This is an over-simplified model of DSP transfer (in future issues of Maggie I hope to go into this further) but for now we can use the XBIOS to send programs to the DSP and execute them. All you need to know for now is that this is the main model for Host Port transfer.
Obviously some of these look a bit confusing so for the moment, but
for this article we'll look at some of the basic commands to send a program
to the DSP, and doing some general housekeeping:
C: short DspLock(void);
Operation: Attempts to lock the DSP so that it can not be used by other programs. The call returns the status of the locking BEFORE the call was made (ie. -1 if locked, 0 if unlocked) Hence 0 denotes a fully successful call, -1 semi-successful since the DSP is now locked anyway.
C: short DspUnlock(void);
Operation: Frees the flag denoting the DSP has been previously used.
Despite indications to the contrary, this call does *not* return a value, at least on my version of TOS! This is because the flag is always cleared, no matter whether the DSP has been reserved or not. This operation should be carried when execution of your DSP application has finished.
In practice for testing code, the above two operations can be ignored because the 'locked' flag is not checked when carrying out any other XBIOS commands (at least not in my version of TOS) NOTE that this 'lock' is purely a software lock - there is no feature built into the hardware to lock the DSP to one program. You are perfectly free to come along and access all the hardware directly, demo coders.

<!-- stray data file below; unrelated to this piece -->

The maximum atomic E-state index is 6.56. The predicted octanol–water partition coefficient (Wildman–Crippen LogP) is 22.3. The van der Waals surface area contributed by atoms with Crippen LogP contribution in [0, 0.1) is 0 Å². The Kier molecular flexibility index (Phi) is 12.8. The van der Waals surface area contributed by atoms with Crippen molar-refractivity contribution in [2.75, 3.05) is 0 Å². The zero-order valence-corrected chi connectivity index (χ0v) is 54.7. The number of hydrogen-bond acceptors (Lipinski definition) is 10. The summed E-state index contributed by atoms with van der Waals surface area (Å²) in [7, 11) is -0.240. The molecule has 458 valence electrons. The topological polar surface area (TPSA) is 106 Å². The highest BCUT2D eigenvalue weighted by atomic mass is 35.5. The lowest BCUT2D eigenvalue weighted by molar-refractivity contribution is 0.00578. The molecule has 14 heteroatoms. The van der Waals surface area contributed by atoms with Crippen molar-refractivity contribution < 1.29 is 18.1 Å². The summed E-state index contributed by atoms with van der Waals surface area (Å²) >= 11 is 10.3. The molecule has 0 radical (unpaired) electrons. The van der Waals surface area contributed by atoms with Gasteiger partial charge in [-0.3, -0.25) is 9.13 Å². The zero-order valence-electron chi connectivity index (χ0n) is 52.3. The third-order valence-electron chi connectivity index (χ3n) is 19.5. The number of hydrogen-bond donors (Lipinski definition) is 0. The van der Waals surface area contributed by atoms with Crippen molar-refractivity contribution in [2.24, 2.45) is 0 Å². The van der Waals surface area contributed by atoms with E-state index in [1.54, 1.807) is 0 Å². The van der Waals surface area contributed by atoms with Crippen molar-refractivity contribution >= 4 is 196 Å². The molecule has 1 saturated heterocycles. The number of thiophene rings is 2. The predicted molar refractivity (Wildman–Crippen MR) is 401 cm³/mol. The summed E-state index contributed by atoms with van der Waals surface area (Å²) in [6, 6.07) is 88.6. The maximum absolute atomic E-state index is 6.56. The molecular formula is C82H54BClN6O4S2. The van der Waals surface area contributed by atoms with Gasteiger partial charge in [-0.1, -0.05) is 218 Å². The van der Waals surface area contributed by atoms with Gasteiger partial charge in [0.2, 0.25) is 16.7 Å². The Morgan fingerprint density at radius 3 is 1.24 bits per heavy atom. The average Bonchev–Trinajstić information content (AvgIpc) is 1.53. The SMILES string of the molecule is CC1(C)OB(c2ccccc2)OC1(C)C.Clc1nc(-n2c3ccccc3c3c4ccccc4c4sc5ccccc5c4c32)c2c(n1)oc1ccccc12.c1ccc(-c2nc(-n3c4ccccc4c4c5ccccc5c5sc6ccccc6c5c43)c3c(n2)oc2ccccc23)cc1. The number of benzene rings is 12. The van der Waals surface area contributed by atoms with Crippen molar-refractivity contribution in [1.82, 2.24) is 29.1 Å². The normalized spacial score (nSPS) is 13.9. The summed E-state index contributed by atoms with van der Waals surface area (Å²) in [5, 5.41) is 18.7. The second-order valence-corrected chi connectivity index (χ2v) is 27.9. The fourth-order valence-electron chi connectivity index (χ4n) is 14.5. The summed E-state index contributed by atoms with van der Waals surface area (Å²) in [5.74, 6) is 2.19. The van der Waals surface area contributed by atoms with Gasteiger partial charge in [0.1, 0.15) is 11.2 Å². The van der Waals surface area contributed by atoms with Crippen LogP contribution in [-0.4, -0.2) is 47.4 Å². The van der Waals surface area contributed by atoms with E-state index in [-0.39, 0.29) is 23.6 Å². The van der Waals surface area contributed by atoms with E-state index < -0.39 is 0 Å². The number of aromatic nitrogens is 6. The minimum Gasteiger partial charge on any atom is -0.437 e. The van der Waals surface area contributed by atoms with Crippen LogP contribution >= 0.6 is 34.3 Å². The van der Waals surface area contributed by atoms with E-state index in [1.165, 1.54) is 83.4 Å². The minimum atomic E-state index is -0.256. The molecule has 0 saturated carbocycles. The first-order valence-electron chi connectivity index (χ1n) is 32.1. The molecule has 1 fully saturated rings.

Now we have (hopefully) determined that the DSP is free for use, we can proceed to send it programs, routines or data. The XBIOS system calls seem to have been set up with two broad aims in mind:-
- To allow full access to the DSP without direct hardware manipulation, provided that the DSP code is correctly written; this includes interrupt driven host port access;
- To allow combinations of programs, routines and memory allocation routines, providing that they conform to certain standards.
void DspExecBoot(char *codeptr,long codesize,short ability);
This is the most basic way of sending code to the DSP. It resets the DSP completely and then transfers 512 DSP-Words of code to the bottom of DSP memory. It does this by:-
1. Setting bit 4 of the Port A to 0, and pausing for 1/100 of a second. Note that timer C must be operating normally for this code to work!
2. Setting the bit high momentarily, then low. This has the effect of resetting the DSP. The DSP's "bootstrap" load code comes into operation: it expects 512 dsp-words of code to be received via the normal host port registers. These are placed at address p:0 and execution restarts at p:0. Note that system vectors are positioned at the range p:1 to p:$3f, so the first instruction is invariably a 'jmp' command to the first line of your code.